Round 4 is normally when the pro giants enter the arena but most of them are in Pro Tour Boston. It still isn’t that easy for those remaining as a very successful trial season in the host nation had produced a lot of players with 3 byes. Local Hamburg player Georg Sheljasov was one such recipient. His Belgian opponent Geoffrey Siron finished ninth at Pro Tour Osaka and has played on the Masters.
Sheljasov didn’t really have a quick start, laying island, forest, island while Siron’s White Weenie deck got very aggro with two Patrol Hounds and two Tireless Tribe on the table at the end of turn 3. An end step Cunning Wish for a Moment's Peace showed Sheljasov was not playing a usual Blue-Green beatdown deck. This was confirmed when his fourth land was a Krosan Verge. Siron dumped two Deep Analysis and a Battle Screech into the graveyard with Quiet Speculation.
Sheljasov was happy to fog the next attack and the Verge found the plains he needed to Wrath away Siron’s force. The Belgian flashed back a second analysis to restock his forces, but only a non-too impressive Tireless Tribe.
Siron had been keeping his mana open though and this meant he could Logic the Wake and the Tribe suddenly became a lot more threatening with a Divine Sacrament on the board and more than seven cards in the graveyard.
Sheljasov wasn’t finished busting out power cards and a Mirari looked very ominous. The German flashed back Moment's Peace to prevent lethal damage and then cast a second Cunning Wish and forked it with Mirari. At this point Siron scooped as Sheljasov had unlimited access to Cunning Wish and Moment's Peace.
Sheljasov 1-0 Siron
Siron started game two with a turn 1 Confessor, proving the lengths white has to go to find creatures in this format. The Belgian developed his hand with a Quiet Speculation for two Deep Analysis and a Battle Screech. His side of the table then started to resemble a horrific draft accident as a Phantatog joined the Confessor and a Tireless Tribe. He tapped all his white creatures to flash back the Screech.
Meanwhile Sheljasov was happy to slowly develop his mana base with a Verge and Far Wanderings. Moment's Peace slowed down some damage but his Kirtar's Wrath failed to get past Siron’s Envelop.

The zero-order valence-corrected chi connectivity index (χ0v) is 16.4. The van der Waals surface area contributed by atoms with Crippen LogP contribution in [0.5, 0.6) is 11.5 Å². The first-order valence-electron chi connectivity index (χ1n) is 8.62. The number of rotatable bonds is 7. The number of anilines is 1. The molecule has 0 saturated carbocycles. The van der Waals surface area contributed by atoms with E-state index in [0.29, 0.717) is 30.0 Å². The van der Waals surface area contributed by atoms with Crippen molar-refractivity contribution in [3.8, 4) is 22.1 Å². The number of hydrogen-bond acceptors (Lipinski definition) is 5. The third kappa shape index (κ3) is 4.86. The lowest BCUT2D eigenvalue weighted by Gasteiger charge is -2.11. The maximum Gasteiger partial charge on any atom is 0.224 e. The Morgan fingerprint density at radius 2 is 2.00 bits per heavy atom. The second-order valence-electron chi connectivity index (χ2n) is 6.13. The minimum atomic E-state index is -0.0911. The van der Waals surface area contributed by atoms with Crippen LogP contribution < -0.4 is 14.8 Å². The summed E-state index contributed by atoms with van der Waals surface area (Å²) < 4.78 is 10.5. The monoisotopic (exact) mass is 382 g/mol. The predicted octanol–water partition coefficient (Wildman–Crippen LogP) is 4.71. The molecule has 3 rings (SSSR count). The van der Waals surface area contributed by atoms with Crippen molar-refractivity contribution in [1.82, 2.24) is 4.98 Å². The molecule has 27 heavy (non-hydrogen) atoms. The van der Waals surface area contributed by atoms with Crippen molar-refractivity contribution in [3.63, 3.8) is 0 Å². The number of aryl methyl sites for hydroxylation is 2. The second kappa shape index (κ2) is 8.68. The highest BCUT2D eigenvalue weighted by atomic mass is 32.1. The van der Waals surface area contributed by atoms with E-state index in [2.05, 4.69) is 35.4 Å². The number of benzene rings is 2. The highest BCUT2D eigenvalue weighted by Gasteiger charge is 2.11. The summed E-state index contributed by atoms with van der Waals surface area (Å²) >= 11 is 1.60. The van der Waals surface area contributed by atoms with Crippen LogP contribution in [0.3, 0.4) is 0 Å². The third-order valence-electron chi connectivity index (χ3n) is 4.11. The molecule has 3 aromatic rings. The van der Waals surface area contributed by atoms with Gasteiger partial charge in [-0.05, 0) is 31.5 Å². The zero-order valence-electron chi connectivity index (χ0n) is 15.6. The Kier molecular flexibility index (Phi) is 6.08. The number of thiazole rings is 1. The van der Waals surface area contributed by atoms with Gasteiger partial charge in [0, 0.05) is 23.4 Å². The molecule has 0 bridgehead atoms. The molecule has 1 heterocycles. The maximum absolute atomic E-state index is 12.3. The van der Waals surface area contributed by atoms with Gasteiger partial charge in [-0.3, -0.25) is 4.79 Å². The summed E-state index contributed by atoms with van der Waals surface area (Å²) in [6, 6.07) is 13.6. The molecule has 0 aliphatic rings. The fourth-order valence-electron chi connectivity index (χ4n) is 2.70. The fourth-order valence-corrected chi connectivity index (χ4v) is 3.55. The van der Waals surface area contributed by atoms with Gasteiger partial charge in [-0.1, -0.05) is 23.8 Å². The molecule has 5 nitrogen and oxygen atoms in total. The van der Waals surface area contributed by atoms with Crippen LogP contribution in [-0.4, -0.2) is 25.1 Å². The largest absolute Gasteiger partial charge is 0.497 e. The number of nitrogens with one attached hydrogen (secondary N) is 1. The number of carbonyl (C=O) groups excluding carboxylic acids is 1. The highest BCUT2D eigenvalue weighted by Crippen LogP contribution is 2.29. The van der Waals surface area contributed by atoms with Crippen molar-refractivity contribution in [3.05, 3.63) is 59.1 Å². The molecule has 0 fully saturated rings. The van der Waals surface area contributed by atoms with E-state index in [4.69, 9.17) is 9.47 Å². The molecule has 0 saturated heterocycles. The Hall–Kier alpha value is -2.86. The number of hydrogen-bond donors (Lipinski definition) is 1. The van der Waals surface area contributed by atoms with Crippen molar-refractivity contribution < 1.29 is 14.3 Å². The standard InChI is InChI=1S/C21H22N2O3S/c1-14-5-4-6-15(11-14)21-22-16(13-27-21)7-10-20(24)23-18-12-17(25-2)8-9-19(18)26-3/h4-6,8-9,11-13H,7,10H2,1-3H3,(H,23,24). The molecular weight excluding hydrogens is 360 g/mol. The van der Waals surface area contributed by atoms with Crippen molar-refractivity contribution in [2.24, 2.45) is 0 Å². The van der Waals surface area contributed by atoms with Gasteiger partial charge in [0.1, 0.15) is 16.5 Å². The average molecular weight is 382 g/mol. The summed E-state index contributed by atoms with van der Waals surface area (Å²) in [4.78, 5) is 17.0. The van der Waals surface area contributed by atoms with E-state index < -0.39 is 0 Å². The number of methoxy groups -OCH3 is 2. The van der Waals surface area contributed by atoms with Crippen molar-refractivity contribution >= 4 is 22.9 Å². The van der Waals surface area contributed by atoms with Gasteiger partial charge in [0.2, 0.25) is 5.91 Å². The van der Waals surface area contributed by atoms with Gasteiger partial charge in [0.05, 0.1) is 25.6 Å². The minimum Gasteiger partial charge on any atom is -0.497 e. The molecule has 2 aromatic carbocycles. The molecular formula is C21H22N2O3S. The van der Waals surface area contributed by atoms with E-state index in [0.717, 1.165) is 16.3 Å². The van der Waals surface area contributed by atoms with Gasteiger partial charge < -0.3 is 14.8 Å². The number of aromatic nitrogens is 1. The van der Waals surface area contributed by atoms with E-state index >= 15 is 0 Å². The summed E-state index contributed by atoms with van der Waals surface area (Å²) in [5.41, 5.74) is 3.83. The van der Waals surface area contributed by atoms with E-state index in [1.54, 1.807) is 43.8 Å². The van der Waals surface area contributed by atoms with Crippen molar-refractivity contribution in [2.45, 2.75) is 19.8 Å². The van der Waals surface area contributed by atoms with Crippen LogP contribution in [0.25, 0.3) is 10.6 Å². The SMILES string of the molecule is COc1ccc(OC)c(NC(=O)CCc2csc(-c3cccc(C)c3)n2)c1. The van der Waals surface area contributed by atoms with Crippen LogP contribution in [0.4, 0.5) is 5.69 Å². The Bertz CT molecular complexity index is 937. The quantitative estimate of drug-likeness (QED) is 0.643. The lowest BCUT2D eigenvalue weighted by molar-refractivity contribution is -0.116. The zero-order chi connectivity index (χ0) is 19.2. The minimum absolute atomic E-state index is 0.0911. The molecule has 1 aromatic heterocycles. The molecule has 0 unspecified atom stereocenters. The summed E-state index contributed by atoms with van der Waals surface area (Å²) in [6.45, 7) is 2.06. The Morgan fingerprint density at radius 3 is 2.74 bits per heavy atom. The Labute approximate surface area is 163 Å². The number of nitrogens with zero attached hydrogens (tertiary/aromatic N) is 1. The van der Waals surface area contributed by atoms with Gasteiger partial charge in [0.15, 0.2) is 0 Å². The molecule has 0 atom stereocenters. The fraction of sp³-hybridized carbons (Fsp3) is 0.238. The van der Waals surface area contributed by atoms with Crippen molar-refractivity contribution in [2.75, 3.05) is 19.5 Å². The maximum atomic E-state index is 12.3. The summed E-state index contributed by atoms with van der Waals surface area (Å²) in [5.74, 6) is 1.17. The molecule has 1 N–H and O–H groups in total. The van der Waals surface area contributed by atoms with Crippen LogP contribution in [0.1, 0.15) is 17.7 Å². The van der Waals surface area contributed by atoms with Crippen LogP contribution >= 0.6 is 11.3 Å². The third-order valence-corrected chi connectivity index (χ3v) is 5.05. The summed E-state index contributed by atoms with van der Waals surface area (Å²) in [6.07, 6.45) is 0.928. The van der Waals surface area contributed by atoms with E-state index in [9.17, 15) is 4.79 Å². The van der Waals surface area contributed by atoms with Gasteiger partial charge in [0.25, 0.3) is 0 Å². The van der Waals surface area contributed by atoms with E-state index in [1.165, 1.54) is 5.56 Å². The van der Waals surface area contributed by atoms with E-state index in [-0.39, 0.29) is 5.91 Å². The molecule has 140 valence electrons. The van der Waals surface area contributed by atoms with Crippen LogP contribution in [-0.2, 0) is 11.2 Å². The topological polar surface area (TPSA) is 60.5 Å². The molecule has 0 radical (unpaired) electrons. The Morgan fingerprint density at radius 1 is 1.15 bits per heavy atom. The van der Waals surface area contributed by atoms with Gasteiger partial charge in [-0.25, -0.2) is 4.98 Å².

The next turn was absolutely savage as Siron dropped Divine Sacrament, pitched the remainder of his hand to Phantatog, making it a 6/7, gaining five life off the Confessor, and also gaining threshold for the Sacrament. Siron’s “bad draft deck” had suddenly put Georg Sheljasov on the receiving end of a 21 point kick in the nuts.
Not exactly how the format is expected to go.
Sheljasov 1-1 Siron.
After such excitement game three was very much an anti-climax as Siron mulliganed to five and stuck on one island. He found a plains to make a Patrol Hound just after Sheljasov had made Mirari’s Wake. Mirari followed and a second Krosan Verge gave the German a ridiculous 14 points of available mana.
The abuse began. Quiet Speculation fetched Deep Analysis. This was flashed back and forked to give the German four cards. He then cast Far Wanderings thinking he had threshold but a quick count revealed he could only fetch one land.
Siron dropped Divine Sacrament but it was a little late as Sheljasov annihilated his team with Kirtar's Wrath, gaining two spirit tokens to rub salt into the wound. Siron’s own Sacrament was against him as it boosted the spirit tokens to 3/3. When the Wish engine started rolling it seemed no way the German player could lose.
The game then got a little controversial. Sheljasov discarded, passed the turn and then realized he still had more than seven cards in his hand. A judge was called and after some thought and consultation with the head judge it was decided that the German couldn’t have got enough of an advantage and was only awarded a warning for major procedural error. The game was allowed to continue and Sheljasov Synced Siron’s last hope in a flashed back Battle Screech.
Georg Sheljasov beat Geoffrey Siron 2-1